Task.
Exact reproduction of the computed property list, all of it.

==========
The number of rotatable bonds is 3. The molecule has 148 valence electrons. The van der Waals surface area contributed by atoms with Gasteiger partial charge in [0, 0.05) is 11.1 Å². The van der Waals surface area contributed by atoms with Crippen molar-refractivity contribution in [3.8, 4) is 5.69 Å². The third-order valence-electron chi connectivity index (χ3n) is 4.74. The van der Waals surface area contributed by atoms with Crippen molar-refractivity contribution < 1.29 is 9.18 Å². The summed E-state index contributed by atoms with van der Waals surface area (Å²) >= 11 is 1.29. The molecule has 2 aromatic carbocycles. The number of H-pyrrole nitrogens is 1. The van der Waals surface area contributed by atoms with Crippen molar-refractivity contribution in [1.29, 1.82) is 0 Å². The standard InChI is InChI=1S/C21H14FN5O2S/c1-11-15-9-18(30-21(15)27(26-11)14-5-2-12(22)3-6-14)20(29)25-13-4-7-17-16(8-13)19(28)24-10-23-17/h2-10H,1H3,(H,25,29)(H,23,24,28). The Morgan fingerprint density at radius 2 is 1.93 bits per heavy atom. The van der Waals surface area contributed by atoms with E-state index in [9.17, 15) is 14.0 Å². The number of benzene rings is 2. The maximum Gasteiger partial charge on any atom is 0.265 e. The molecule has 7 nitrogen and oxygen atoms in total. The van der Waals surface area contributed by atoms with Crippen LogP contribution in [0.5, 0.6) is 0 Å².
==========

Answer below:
The number of rotatable bonds is 3. The molecule has 148 valence electrons. The van der Waals surface area contributed by atoms with Gasteiger partial charge in [0, 0.05) is 11.1 Å². The van der Waals surface area contributed by atoms with Crippen molar-refractivity contribution in [3.8, 4) is 5.69 Å². The third-order valence-electron chi connectivity index (χ3n) is 4.74. The van der Waals surface area contributed by atoms with Crippen molar-refractivity contribution < 1.29 is 9.18 Å². The summed E-state index contributed by atoms with van der Waals surface area (Å²) >= 11 is 1.29. The molecule has 2 aromatic carbocycles. The number of H-pyrrole nitrogens is 1. The van der Waals surface area contributed by atoms with Crippen molar-refractivity contribution in [1.29, 1.82) is 0 Å². The standard InChI is InChI=1S/C21H14FN5O2S/c1-11-15-9-18(30-21(15)27(26-11)14-5-2-12(22)3-6-14)20(29)25-13-4-7-17-16(8-13)19(28)24-10-23-17/h2-10H,1H3,(H,25,29)(H,23,24,28). The Morgan fingerprint density at radius 2 is 1.93 bits per heavy atom. The van der Waals surface area contributed by atoms with E-state index in [9.17, 15) is 14.0 Å². The number of benzene rings is 2. The maximum Gasteiger partial charge on any atom is 0.265 e. The molecule has 7 nitrogen and oxygen atoms in total. The van der Waals surface area contributed by atoms with Crippen LogP contribution in [0.5, 0.6) is 0 Å².